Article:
Poem 2 (5.2)

 Teesta Review: A Journal of Poetry, Volume 5, Number 2. November 2022. ISSN: 2581-7094


Wiradjuri word meaning: Home Country

---Jessika Spencer


My home country

is red dirt on

sweeping flat plains

the Murrumbidgee flows

through the centre

like a bloodline

it carries sacred songlines

that the white man could

never replace


Car exhaust fumes don’t choke up

the clear skies

that roll on for miles here,

only to change quietly

at night for

a blanket of stars

I swear they are

the brightest you’ll ever see


Here, crammed city apartments


and pollution

are replaced by

fresh air

and staunch sisters

collecting lomandra

by the water’s edge


Country is strong

her strength is paying

homage to the ancestors

that loved and nurtured her

you can still see that now

in the clean waterways,

the heavy eucalypts that spread

their arms out to shelter,

kuracca that watch over

their voices loud from the sky


Scarred trees and

shelter trees

line the river

standing tall and strong

like matriarchs


My Nans house

is love

and laughter

bursting at the seams,

with too many bodies crammed inside

a small space,

aunties and cousins

arms and legs hanging out

the windows



red dirt country

you are my backbone

my connection to you

will always be strong

Wiradjuri country,

you are home,

where I will

forever belong



---Jessika Spencer


“If we have children, will they be Aboriginal?”

my Irish ex-boyfriend

asks me seriously,

scrutinising my facial expression


The ignorance stuns me

what else could an

Aboriginal woman produce

if not Aboriginal children?


 “What percentage are you?”

a white woman asks me

waiting for me to

answer back with a statistic


I am silent

all the while thinking

of my Nans stories

from back home on the mission,

of dancing on the sandhills


“But you don’t look Aboriginal”

I am told in the

middle of a meeting

in my first month of working

as an “Indigenous Trainee”


My heart sinks and anger flares

as though my fair skin

isn’t the result of genocide,


and the white policy;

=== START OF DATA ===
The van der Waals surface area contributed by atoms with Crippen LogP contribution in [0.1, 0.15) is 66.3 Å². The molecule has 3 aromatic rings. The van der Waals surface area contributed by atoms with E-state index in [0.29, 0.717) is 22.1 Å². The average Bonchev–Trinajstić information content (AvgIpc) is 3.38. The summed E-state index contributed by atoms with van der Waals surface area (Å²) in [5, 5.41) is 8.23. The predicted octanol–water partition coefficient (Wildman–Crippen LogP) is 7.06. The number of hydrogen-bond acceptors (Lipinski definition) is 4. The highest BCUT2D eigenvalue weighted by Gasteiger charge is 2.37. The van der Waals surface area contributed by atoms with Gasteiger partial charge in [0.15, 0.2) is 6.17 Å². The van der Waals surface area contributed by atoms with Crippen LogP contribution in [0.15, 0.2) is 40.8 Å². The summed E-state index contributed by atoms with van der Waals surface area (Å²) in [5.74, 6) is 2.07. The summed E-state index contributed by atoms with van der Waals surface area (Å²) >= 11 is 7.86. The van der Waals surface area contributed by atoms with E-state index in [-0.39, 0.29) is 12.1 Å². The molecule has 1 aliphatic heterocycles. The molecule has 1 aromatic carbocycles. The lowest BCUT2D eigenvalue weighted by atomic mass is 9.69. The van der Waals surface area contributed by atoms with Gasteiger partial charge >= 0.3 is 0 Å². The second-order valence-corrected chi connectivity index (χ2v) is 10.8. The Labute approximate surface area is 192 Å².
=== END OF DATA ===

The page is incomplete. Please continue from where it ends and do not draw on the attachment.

As though my skin tone

isn’t the result

of what your ancestors

did to mine


I am my country

just as my country,

culture and community

are me

those songlines,


run deep




--- Jessika Spencer


I am the cliff face

of the mountains,

the uneven escarpment

that scales my



A clean


drop down

into the deep

sea below,


I am no longer



or removing

my awaiting

jagged edges

for anyone





Genocide II

---Jessika Spencer


The three colours

I used to wear like armour

my hands now disown

my body recoils from

the sight of them,

the colours are now


they feel hollow


no longer

our own


I used to march beneath you

holding you way up high

weaving you through

the streets of Yabun

on Survival Day

the sweat dripping down my back,

down the face of the sisters

standing tall

around me


I used to wear you


you gave me

my strength

on days I couldn’t

stand on my own

two feet,

but now

I no longer recognise you

there’s a stranger in my home

you are

the car besides me at the lights,

that I don’t want to look at

in the eye


Aunties are still fighting for you,

all three of you,

they’re in Parliament House

with voices raised high

and fists even higher

wanting to be heard,

but they’re not,

unsurprising given the white sheep’s

governing the top


My cousins still wear you

adorning their ears

but I can’t,

not anymore,


He chose profit

over pride

And that I will never

be able to let rest,

that I will never

be able to



Interliminal Encounters: Indian and Australian writers in po(i)etic dialogue, eds Amelia Walker and Aden Burg